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Posted By Steven Jones On Apr 28 2011 @ 1:23 am In Oklahoma City Thunder | 2 Comments
Kevin Durant closed out his first career playoff series with heroics on both ends of the floor. He scored 16 of his 41 points in the final period, blocked J.R. Smith’s potential tying three-pointer with less than five seconds to play, and survived a controversial near-turnover on his team’s last possession.
Oklahoma City’s capacity crowd got some of the credit for persuading the officials to overturn a backcourt violation called on Durant with 14 seconds remaining and the Thunder leading by one. After review, Oklahoma City got the ball back, and Durant got free from Wilson Chandler’s defense to hit the clinching pull-up jumper.
Oklahoma City trailed by as many as nine in the fourth quarter, but Durant’s offensive outburst and Serge Ibaka’s four critical blocked shots in the fourth pushed the Thunder to victory.
TNT viewers lost much of the third quarter in favor of a live look-in at the other half of the bracket, as Memphis and San Antonio waged a heart-stopping overtime battle from which the Spurs ultimately emerged. Whichever team moves on to face the Thunder in the second round will offer some familiar problems.
The Thunder players are likely too savvy to publicly state a preference about next round’s opponent, but they might also stay closed-mouthed because both teams terrify them. San Antonio swept the regular season series 3-0 and Memphis took three of four from the Thunder. Neither team, though, played the Thunder in its current incarnation with Kendrick Perkins, Ibaka and Durant across the front line.
Defensively, the Thunder have one recent weakness that will be of great concern against San Antonio, but negligible against Memphis: three-point shooting. The Nuggets won Game 4 and threatened in Game 5 by hitting nearly half of their long-distance attempts. Ty Lawson’s penetration and dishing helped set up J.R. Smith, Gallinari, and Arron Afflalo for repeated open looks.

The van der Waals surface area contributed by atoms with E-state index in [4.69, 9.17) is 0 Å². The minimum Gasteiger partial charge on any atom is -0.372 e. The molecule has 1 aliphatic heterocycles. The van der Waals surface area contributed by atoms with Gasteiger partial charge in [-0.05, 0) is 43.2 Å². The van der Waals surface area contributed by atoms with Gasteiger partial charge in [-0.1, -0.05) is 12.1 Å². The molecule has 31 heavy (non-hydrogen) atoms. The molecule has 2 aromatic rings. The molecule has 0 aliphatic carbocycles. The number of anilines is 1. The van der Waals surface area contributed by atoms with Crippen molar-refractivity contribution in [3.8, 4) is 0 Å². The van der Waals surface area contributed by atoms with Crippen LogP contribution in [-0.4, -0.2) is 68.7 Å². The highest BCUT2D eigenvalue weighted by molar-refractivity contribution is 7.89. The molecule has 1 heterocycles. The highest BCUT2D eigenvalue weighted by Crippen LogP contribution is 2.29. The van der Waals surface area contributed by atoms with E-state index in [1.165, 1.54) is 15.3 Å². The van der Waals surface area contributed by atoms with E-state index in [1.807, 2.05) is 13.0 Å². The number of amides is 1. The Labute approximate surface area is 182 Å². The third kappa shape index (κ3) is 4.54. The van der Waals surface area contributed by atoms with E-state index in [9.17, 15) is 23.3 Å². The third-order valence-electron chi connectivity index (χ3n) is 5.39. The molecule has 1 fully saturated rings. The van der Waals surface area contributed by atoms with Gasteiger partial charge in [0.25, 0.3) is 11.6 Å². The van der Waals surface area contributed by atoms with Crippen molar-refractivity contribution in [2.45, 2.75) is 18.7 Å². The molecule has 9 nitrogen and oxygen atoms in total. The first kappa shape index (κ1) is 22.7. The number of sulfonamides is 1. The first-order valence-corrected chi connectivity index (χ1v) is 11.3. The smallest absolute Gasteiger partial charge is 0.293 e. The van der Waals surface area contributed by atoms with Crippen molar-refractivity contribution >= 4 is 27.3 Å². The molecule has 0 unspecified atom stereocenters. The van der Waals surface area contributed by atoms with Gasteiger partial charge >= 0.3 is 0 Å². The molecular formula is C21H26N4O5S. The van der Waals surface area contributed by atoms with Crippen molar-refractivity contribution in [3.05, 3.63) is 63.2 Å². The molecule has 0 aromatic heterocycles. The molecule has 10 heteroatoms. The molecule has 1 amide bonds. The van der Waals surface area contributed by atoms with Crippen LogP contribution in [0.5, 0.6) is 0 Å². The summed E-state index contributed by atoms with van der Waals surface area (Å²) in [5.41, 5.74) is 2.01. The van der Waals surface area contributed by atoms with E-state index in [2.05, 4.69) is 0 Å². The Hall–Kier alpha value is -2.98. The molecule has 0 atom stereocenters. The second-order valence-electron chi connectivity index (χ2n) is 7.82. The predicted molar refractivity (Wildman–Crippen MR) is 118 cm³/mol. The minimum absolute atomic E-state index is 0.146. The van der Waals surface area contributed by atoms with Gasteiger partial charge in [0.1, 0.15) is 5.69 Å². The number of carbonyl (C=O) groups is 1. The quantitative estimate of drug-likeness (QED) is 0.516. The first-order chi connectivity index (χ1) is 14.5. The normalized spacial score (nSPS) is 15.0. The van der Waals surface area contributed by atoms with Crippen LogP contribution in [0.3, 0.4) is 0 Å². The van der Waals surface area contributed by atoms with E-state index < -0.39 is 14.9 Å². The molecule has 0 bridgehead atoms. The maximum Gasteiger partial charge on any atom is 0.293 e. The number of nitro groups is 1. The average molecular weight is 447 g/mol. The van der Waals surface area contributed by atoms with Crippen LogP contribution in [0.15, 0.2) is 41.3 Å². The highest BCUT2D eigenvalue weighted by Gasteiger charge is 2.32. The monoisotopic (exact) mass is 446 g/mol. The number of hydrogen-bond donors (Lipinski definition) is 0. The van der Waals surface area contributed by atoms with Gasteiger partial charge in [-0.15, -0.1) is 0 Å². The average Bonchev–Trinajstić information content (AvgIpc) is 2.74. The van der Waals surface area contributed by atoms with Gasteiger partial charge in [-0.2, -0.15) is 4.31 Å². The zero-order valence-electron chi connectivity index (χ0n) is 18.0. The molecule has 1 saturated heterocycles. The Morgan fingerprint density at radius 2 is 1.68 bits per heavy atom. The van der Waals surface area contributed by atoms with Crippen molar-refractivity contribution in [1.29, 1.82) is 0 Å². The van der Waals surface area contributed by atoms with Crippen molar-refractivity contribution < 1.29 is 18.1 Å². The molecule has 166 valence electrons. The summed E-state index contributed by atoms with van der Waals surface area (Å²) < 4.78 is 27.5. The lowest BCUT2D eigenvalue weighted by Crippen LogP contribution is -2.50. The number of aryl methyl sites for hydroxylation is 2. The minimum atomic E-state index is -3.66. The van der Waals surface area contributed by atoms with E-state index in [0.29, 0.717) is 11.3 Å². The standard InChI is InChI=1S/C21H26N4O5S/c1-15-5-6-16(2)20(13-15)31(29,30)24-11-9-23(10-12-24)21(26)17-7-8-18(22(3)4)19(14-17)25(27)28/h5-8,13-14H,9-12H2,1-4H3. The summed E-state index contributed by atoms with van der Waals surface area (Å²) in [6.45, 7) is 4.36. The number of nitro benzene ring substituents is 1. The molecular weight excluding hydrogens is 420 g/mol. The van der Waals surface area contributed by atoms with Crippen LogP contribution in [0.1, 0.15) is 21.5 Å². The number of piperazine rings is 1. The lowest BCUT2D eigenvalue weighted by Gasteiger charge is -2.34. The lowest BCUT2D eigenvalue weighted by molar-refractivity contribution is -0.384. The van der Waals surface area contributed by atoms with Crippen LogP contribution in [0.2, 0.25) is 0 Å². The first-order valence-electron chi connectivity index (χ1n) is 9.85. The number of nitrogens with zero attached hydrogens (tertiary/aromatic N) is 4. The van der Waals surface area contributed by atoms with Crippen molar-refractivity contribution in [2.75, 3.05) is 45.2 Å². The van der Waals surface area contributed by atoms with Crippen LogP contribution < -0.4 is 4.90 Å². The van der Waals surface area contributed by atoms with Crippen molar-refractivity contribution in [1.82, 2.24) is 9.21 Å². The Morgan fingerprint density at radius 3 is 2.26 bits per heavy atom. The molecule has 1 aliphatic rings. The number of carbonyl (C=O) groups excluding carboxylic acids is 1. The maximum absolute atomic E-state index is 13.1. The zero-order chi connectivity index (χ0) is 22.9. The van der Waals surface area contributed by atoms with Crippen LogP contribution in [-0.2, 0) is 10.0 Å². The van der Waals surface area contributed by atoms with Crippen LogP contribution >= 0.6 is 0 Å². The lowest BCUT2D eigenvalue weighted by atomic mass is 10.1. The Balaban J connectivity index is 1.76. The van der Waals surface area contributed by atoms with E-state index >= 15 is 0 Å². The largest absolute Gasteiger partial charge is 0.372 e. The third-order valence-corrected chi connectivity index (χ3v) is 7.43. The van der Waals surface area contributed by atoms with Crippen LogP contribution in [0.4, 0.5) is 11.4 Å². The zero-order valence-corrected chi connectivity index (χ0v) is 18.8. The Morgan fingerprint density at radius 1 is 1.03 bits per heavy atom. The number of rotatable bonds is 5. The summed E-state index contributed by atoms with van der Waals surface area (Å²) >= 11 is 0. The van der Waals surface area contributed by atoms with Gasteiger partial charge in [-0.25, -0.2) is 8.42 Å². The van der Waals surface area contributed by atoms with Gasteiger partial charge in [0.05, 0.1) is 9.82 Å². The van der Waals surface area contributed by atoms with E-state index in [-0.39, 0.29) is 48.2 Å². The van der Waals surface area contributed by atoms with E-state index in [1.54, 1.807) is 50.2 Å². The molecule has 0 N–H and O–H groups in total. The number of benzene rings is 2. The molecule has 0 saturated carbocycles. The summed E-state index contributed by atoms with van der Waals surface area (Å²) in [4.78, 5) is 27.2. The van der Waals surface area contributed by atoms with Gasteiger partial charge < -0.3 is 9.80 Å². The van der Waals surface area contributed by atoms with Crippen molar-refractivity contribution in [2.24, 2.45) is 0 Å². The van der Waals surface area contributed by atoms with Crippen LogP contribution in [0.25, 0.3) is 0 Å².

The Spurs used the long ball to torment Oklahoma City in two of their three regular-season victories; one November contest saw Matt Bonner hit all seven of his long-range hoists.
Memphis doesn’t have the shooters to threaten the Thunder from outside, but they have a swarming, long-armed defense that can discombobulate Oklahoma City in much the same way Denver did. The Thunder got many clean looks at the basket against the Nuggets, but they also displayed a tendency to hold the ball too long and look confused in the face of aggressive ball-hawkers. In Tony Allen, Shane Battier, O.J. Mayo, and Mike Conley, the Grizzlies have the personnel to mount the same type of attack.
Additionally, the Thunder have shown willingness to grow shot-happy and throw up ill-advised attempts when frustrated. If the Spurs or Grizzlies can play disciplined defense,
Both teams will likely cover Durant with smaller perimeter defenders: Battier and Allen for Memphis, Richard Jefferson for San Antonio. Durant has succeeded against all kinds of defenders in his career and these playoffs, but the Nuggets mostly defended him with the taller Gallinari. Durant scored on Gallinari, but had to work hard to get a shot off over his 6-10 opponent’s length.
Neither of his next potential opponents have anyone similar, which means that Durant will be able to use his height advantage the way he did when Chandler and Afflalo switched onto him. Neither could bother his jump shot.
Allen and Battier in particular will probably hound him more aggressively when he has the ball, which would put a premium on Perkins and Nick Collison as screeners.
One problem that plagued Denver throughout this series but is unlikely to continue against next week’s opponent is mostly a matter of luck: inability to convert free throws. Denver missed 15 of its 45 foul shots in Game 4 and repeatedly missed chances to put the game out of reach from the line tonight.
Memphis is shooting 72% from the line and San Antonio 75%. Neither is terribly impressive but both are better than the 70% mark that Denver posted in its five games.
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